However, as some commentators have already observed, the cut in NICs is very similar to the income tax that would have been saved if the personal allowance or higher rate threshold had been increased by inflation.  In other words, apart perhaps from supporting Mr Hunt’s argument that he is making work pay (because the NIC cut benefits only workers, whereas tax allowances also benefit investors), it seems that the rabbit has stealthily been popped back into the hat!

To be fair, there were also a few acts of untainted generosity on the Chancellor’s part – for example maintaining the Triple Lock to uprate the state pension by 8.5%; increasing working age benefits by 6.7% in line with inflation, and bumping up the national living/minimum wage.

The future….

With Labour the odds-on favourites to be in power within the next year or so, it seems sensible to plan on the basis that they, rather than the current Chancellor, will be setting the tax agenda for at least the next five years. The difficulty for tax advisers is that Labour are naturally anxious not to alienate potential voters in the centre ground, and – apart from a commitment to bring private school fees within the charge to VAT, and to end the “non dom” tax regime – they are confining themselves to general reassurances about not increasing CGT or putting up the top rate of income tax, or introducing a wealth or mansion tax.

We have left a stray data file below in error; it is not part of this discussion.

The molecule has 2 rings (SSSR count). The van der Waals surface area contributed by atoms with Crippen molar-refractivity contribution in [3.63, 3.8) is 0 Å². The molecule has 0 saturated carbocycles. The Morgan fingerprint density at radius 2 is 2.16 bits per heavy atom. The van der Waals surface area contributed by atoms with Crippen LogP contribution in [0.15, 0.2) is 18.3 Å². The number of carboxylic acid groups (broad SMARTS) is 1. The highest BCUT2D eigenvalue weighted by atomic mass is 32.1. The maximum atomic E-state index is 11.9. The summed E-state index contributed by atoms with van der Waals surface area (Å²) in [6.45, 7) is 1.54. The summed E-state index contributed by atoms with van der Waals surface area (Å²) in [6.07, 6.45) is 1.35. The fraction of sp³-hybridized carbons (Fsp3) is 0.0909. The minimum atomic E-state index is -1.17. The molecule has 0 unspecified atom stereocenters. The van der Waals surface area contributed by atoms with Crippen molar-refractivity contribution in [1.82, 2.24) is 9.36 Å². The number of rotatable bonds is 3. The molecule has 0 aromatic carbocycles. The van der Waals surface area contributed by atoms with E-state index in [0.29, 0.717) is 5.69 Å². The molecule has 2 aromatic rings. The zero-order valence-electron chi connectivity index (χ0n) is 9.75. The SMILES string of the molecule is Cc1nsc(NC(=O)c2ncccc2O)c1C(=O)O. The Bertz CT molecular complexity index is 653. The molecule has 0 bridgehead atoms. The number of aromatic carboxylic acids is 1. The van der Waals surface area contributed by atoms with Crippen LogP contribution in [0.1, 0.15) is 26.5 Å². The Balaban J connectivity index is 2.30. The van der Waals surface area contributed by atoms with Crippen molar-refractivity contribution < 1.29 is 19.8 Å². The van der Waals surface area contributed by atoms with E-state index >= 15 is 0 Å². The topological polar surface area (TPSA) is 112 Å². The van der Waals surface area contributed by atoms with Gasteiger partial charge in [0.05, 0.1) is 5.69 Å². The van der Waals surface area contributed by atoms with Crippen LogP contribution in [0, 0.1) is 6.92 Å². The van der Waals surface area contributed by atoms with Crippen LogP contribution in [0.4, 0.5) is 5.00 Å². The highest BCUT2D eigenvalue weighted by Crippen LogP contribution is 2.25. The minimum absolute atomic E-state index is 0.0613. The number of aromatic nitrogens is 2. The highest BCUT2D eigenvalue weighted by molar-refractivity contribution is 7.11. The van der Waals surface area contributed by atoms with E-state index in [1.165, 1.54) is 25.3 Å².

In my view such reassurances should not be relied upon for long term personal tax planning, because they are not manifesto pledges as such – and even pledges can be ditched when economic circumstances (or political expediency) require. With that in mind, it might be worth considering the following prior to the next general election:

  • Crystallising capital gains while CGT rates are still relatively low
  • Passing wealth down to children or grandchildren, either by direct gift or (in appropriate circumstances) into trust, before any tightening of the IHT regime
  • Restructuring family businesses – especially farms and landed estates – to future-proof IHT reliefs as far as possible
  • Maximising pension contributions while relief is still available at the marginal rate of income tax, but having regard to the possible reintroduction of the lifetime allowance (LTA)
  • Prepaying private school fees while they remain exempt from VAT

The current Chancellor will of course have at least one further throw of the dice in the Spring budget, and so we may yet see further rabbits – for example, an increase in the threshold for paying the 40% higher rate of income tax, cuts to SDLT or even the abolition of inheritance tax. That said, barring a significant upset in Labour’s fortunes, any such measures – like those in the Autumn Statement – may only have a short shelf life.

To discuss any of the announcements made in the Autumn Statement and to plan before the Spring Budget, please contact Paul Harris by calling 0330 058 6559 or emailing